Saturday, June 25, 2016

J/42 Wins Annapolis Bermuda Race

J/42 Schematic wins Annapolis Bermuda race(Hamilton, Bermuda)- The “longest” Bermuda Race- 753nm- that takes place on a biennial basis seems to be the Annapolis to Bermuda Race, and is hosted by the Eastport YC and the Royal Hamilton Dinghy Club in Bermuda.  You start in Annapolis, sail down the length of the Chesapeake, then sail straight across the Gulf Stream to Bermuda in the middle of the Atlantic Ocean; that’s farther than either the Newport Bermuda or Charleston Bermuda Races that are just a straight shot across the ocean to St David’s Lighthouse on the northern shore of Bermuda.  The A2B was an epic race for most of the fleet with a broad range of conditions- mini-gales to flat calms and thunder squalls in the Gulf Stream to mix things up a bit.  After the fleet exited the Chesapeake Bay around Sunday afternoon and evening, the weather conditions changed dramatically!

The Monday 4pm update from Brian Barone: “the fleet check in this morning seems to show that everyone got walloped for about 3 hours last night with gale force winds from 30 to 40 knots. Those conditions while bashing to windward would have made for a supremely uncomfortable night. Those conditions are a real test of the drivers because if they fail to take the right path though the waves, pretty much everyone knows about it right away with a heck of a bang. Imagine your bed being dropped onto concrete from 5 feet up. Tough on the boats and tough on the people.”

The Tuesday 8am update from Sr Barone continued to offer good perspective: “The forecast in Grid E is showing that the fleet has experienced diminishing wind today after a hammering last night. Winds should drop and range from 13 to 18 knots. That is a huge range of course, but those grids are big after all. They jump back to about 22 knots sustained building into tomorrow midday. However, remember, the gusts can be much higher as evidenced last evening when 40 knots was reported in places.

Fleet positions show the pack is spreading out and they must be seeing much lighter air or some strong counter currents because boatspeeds have dropped off dramatically. 8s and 9s are now 5s, 6s and 7s.

Most of the fleet is a little better than halfway, with leaders more than 3/4 of the way to the palm trees and Painkillers. No major changes in fleet standing.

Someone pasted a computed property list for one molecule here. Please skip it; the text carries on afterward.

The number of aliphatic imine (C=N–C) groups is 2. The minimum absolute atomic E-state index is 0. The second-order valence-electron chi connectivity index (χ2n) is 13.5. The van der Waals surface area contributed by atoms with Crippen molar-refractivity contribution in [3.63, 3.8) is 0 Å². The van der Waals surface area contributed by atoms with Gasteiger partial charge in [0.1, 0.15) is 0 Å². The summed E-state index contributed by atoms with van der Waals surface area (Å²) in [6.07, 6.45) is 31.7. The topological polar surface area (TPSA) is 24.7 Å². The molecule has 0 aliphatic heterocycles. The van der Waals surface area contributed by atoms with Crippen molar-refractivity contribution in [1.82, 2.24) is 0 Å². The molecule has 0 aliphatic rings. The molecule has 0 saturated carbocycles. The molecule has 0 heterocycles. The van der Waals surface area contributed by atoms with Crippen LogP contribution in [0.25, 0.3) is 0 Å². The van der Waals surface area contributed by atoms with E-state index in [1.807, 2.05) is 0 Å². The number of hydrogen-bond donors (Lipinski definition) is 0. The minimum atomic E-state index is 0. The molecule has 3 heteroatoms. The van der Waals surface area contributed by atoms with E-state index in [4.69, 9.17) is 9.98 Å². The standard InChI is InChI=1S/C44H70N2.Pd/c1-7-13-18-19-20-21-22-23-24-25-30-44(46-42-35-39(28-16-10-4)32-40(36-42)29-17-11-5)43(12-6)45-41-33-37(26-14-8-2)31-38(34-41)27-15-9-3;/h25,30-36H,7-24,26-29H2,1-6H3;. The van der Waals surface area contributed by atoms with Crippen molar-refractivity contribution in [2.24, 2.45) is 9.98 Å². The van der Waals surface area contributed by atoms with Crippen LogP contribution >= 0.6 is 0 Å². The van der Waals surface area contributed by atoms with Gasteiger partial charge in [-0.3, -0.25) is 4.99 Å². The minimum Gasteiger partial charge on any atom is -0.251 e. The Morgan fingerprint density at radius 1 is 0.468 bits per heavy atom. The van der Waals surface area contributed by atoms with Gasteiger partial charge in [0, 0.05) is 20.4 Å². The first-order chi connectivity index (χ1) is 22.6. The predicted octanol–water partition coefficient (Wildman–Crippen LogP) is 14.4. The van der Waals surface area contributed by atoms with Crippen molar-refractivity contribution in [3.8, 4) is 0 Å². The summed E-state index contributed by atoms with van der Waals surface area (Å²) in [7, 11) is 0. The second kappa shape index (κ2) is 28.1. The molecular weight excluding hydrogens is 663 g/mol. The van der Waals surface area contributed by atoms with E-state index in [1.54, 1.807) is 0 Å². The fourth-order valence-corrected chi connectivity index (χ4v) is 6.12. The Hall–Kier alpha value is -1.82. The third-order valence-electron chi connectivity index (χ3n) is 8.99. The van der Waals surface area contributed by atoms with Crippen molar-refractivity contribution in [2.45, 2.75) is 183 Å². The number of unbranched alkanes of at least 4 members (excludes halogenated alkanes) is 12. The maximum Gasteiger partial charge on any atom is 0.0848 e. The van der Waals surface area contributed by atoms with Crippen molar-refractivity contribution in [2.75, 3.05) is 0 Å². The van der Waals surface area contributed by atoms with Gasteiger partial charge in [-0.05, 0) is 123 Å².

So good night to these little boats on a big big ocean at the end of the fourth evening. For the family and friends we leave you with some famous words to ponder. The reasons we sail are varied and wide and in the end are all the same. John Masefield said it best, and every now and again, it bears repeating...

I must go down to the seas again, to the lonely sea and the sky,
And all I ask is a tall ship and a star to steer her by,
the wheel’s kick, the wind’s song, and the white sail’s shaking,
And a gray mist on the sea’s face, and a gray dawn breaking.

I must down go to the seas again, for the call of the running tide
Is a wild call and a clear call that may not be denied;
And all I ask is a windy day with the white clouds flying,
And the flung spray and the blown spume, and the sea-gulls crying.

I must go down to the seas again, to the vagrant gypsy life,
To the gull’s way and the whale’s way, where the wind’s like a whetted knife;
And all I ask is a merry yarn from a laughing fellow-rover,
And quiet sleep and a sweet dream when the long trick’s over.”

Ultimately, finding some fair winds and collecting more pickle dishes for the trophy cabinets were familiar boats from the Chesapeake fleet of J/teams.

The PHRF Spinnaker 1 division saw James Whited’s J/111 BAD CAT finish 5th in class.  Then, in PHRF Spinnaker 2 Class, the J/42 SCHEMATIC skippered by Robert Fox won her class followed by Lynn McClaskey’s J/110 CIMARRON in second.  Congratulations to these teams for persevering in the difficult conditions to collect some well-earned hardware!   For more Annapolis Bermuda Race sailing information